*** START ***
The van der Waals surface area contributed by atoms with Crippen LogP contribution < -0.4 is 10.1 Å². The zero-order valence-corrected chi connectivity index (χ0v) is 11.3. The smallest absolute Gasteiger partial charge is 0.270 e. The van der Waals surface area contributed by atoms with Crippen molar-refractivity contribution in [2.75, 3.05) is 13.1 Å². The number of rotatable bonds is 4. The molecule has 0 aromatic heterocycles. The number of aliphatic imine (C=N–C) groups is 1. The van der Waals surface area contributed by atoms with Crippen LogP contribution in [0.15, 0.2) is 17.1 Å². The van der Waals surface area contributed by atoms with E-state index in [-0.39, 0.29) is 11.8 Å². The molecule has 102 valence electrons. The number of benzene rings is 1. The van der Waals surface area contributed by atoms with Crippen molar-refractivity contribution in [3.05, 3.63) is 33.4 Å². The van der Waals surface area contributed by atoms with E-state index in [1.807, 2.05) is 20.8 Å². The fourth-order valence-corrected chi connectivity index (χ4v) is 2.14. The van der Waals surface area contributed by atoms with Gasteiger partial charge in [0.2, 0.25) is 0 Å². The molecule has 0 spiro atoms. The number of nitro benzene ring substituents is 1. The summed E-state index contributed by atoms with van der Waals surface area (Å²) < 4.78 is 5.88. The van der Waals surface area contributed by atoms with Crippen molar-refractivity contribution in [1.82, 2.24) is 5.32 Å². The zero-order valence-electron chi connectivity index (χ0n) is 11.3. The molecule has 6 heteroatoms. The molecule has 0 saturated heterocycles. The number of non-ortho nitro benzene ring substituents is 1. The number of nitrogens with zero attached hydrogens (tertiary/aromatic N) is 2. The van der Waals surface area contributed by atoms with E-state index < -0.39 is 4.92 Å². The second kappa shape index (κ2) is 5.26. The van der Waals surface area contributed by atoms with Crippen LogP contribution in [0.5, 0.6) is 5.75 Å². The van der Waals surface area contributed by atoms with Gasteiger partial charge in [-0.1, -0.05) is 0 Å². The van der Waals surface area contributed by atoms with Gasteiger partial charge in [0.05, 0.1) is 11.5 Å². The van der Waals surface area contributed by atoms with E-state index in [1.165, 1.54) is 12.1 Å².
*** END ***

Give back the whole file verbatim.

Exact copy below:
The van der Waals surface area contributed by atoms with Crippen LogP contribution < -0.4 is 10.1 Å². The zero-order valence-corrected chi connectivity index (χ0v) is 11.3. The smallest absolute Gasteiger partial charge is 0.270 e. The van der Waals surface area contributed by atoms with Crippen molar-refractivity contribution in [2.75, 3.05) is 13.1 Å². The number of rotatable bonds is 4. The molecule has 0 aromatic heterocycles. The number of aliphatic imine (C=N–C) groups is 1. The van der Waals surface area contributed by atoms with Crippen LogP contribution in [0.15, 0.2) is 17.1 Å². The van der Waals surface area contributed by atoms with E-state index in [-0.39, 0.29) is 11.8 Å². The molecule has 102 valence electrons. The number of benzene rings is 1. The van der Waals surface area contributed by atoms with Crippen molar-refractivity contribution in [3.05, 3.63) is 33.4 Å². The van der Waals surface area contributed by atoms with E-state index in [1.807, 2.05) is 20.8 Å². The fourth-order valence-corrected chi connectivity index (χ4v) is 2.14. The van der Waals surface area contributed by atoms with Gasteiger partial charge in [0.2, 0.25) is 0 Å². The molecule has 0 spiro atoms. The number of nitro benzene ring substituents is 1. The summed E-state index contributed by atoms with van der Waals surface area (Å²) < 4.78 is 5.88. The van der Waals surface area contributed by atoms with Crippen molar-refractivity contribution in [1.82, 2.24) is 5.32 Å². The zero-order valence-electron chi connectivity index (χ0n) is 11.3. The molecule has 6 heteroatoms. The molecule has 0 saturated heterocycles. The number of non-ortho nitro benzene ring substituents is 1. The number of nitrogens with zero attached hydrogens (tertiary/aromatic N) is 2. The van der Waals surface area contributed by atoms with E-state index < -0.39 is 4.92 Å². The second kappa shape index (κ2) is 5.26. The van der Waals surface area contributed by atoms with Crippen LogP contribution in [0.5, 0.6) is 5.75 Å². The van der Waals surface area contributed by atoms with Gasteiger partial charge in [-0.1, -0.05) is 0 Å². The van der Waals surface area contributed by atoms with Gasteiger partial charge in [0.05, 0.1) is 11.5 Å². The van der Waals surface area contributed by atoms with E-state index in [1.165, 1.54) is 12.1 Å².